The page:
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3 Reasons Gratitude Can Help Ease Stress

Updated: Jul 16, 2021

There are many steps we can take to prevent anxiety from interfering in our lives. Such steps include physical exercise, getting plenty of sleep, good nutrition, and a strong social support system. But increasingly, research is telling us that gratitude is a strong way to reduce anxiety. With that said, here are three ways gratitude can protect us from feelings of anxiety


1. Gratitude lets you better understand yourself in order to take it easy:

When we get overly critical of ourselves, stress can ensue.  Self-compassion, self-understanding, and taking it easy are ways in which we hope to act.  With gratitude, this is possible. Researchers in an Italian study found that gratitude “is connected to a less critical, less punishing, and more compassionate relationship with the self.” 

Based on their findings, it seems the art of knowing oneself and taking it easy may very well be linked to our gratefulness.

2. Gratitude helps reduce unbeneficial self-talk:

When facing a setback, stress trigger, frustration, or persistent worry, there is a tendency to engage in unbeneficial self-talk or repetitive negative thinking (RNT) linked to increasingly higher levels of anxiety.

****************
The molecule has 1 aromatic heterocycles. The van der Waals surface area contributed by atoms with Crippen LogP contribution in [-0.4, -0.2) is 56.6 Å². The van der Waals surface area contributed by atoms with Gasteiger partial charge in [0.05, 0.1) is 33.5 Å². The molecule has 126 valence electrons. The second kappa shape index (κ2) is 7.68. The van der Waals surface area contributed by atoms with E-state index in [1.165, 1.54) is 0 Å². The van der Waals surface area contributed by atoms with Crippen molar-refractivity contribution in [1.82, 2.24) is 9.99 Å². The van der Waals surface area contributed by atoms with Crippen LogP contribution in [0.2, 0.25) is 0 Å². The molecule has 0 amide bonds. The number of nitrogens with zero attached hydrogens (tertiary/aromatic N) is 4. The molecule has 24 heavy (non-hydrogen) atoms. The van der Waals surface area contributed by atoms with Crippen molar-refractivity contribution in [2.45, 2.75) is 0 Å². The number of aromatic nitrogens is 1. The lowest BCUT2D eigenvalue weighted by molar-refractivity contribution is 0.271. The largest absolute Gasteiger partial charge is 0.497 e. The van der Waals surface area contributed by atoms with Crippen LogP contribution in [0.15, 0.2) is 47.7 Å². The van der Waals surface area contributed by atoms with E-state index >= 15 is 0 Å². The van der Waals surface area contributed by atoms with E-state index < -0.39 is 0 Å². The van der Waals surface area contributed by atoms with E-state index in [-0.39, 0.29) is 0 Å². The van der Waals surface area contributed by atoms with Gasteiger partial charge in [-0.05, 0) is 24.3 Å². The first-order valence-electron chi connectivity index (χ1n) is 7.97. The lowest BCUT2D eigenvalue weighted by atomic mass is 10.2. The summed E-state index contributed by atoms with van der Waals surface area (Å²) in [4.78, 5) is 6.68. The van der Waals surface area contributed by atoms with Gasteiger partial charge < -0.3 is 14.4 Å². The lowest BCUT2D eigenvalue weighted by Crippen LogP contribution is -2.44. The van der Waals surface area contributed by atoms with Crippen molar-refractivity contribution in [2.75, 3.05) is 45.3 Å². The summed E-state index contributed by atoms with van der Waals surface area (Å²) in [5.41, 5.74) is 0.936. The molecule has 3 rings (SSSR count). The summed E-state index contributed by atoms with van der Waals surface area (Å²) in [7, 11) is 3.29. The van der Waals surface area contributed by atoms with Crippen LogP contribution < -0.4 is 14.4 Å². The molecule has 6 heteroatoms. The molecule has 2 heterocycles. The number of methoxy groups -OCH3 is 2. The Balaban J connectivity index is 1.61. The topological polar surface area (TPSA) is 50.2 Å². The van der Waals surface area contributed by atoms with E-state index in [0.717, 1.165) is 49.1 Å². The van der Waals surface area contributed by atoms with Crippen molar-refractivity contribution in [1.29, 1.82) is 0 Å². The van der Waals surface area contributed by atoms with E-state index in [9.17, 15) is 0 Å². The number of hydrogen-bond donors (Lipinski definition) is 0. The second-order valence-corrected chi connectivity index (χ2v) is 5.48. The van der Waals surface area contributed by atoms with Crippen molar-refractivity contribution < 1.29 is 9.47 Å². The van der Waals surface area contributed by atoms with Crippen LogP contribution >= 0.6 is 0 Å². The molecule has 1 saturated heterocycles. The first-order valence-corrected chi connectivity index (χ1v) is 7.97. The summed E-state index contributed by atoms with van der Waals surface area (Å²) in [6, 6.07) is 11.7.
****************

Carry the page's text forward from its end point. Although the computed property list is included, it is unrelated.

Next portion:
The good news is that gratitude has the potential to reduce such thinking, according to a 2019 German study. Researchers showed a significant decrease in RNT via an app-based gratitude intervention lasting six weeks.  Interestingly, in a 2020 study in Alzheimer’s and Dementia, RNT was linked to increased risk for developing Alzheimer’s Disease.  By protecting against RNT, gratitude may have the potential to reduce the risk of Alzheimer’s Disease as well. 

3. Gratitude helps reduce anxiety in youth:

In her doctoral thesis, Danielle Cripps describes the way that gratitude can help reduce anxiety in youth.  She writes, “A school-based gratitude diary intervention could be an effective way to promote school belonging and reduce anxiety in a youth population.”

Students in the intervention group were asked to write three things they were grateful for each day.  By encouraging gratitude at a young age, anxiety especially in teenage years may be lessened in this way.  Reviewing the ways youth can benefit can have a positive impact on our society at large.

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